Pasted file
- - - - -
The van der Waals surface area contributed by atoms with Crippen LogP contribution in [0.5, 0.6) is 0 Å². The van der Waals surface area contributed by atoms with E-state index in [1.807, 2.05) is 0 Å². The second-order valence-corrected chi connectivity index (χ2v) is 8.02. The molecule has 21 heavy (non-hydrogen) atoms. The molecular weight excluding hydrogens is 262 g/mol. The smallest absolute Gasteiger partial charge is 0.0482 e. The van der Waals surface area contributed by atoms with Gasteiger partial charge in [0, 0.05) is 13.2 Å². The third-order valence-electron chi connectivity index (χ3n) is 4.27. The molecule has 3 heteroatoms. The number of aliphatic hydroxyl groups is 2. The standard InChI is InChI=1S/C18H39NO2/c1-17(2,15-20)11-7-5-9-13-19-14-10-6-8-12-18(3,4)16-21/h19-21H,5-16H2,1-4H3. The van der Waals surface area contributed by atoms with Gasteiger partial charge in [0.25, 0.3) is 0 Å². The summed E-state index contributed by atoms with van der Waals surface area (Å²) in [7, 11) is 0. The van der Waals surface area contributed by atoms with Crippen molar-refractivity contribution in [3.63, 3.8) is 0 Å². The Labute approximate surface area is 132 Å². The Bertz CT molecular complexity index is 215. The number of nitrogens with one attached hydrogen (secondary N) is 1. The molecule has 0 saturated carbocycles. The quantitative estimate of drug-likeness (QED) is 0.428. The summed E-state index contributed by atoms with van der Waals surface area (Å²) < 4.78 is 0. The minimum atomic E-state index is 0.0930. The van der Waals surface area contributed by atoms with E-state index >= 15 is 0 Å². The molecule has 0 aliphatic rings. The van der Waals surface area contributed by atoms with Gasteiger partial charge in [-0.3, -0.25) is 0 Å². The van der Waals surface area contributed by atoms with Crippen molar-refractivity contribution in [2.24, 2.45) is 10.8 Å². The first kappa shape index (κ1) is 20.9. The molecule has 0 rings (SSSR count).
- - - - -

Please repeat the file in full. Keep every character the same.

The van der Waals surface area contributed by atoms with Crippen LogP contribution in [0.5, 0.6) is 0 Å². The van der Waals surface area contributed by atoms with E-state index in [1.807, 2.05) is 0 Å². The second-order valence-corrected chi connectivity index (χ2v) is 8.02. The molecule has 21 heavy (non-hydrogen) atoms. The molecular weight excluding hydrogens is 262 g/mol. The smallest absolute Gasteiger partial charge is 0.0482 e. The van der Waals surface area contributed by atoms with Gasteiger partial charge in [0, 0.05) is 13.2 Å². The third-order valence-electron chi connectivity index (χ3n) is 4.27. The molecule has 3 heteroatoms. The number of aliphatic hydroxyl groups is 2. The standard InChI is InChI=1S/C18H39NO2/c1-17(2,15-20)11-7-5-9-13-19-14-10-6-8-12-18(3,4)16-21/h19-21H,5-16H2,1-4H3. The van der Waals surface area contributed by atoms with Gasteiger partial charge in [0.25, 0.3) is 0 Å². The summed E-state index contributed by atoms with van der Waals surface area (Å²) in [7, 11) is 0. The van der Waals surface area contributed by atoms with Crippen molar-refractivity contribution in [3.63, 3.8) is 0 Å². The Labute approximate surface area is 132 Å². The Bertz CT molecular complexity index is 215. The number of nitrogens with one attached hydrogen (secondary N) is 1. The molecule has 0 saturated carbocycles. The quantitative estimate of drug-likeness (QED) is 0.428. The summed E-state index contributed by atoms with van der Waals surface area (Å²) < 4.78 is 0. The minimum atomic E-state index is 0.0930. The van der Waals surface area contributed by atoms with E-state index >= 15 is 0 Å². The molecule has 0 aliphatic rings. The van der Waals surface area contributed by atoms with Gasteiger partial charge in [-0.3, -0.25) is 0 Å². The van der Waals surface area contributed by atoms with Crippen molar-refractivity contribution in [2.24, 2.45) is 10.8 Å². The first kappa shape index (κ1) is 20.9. The molecule has 0 rings (SSSR count).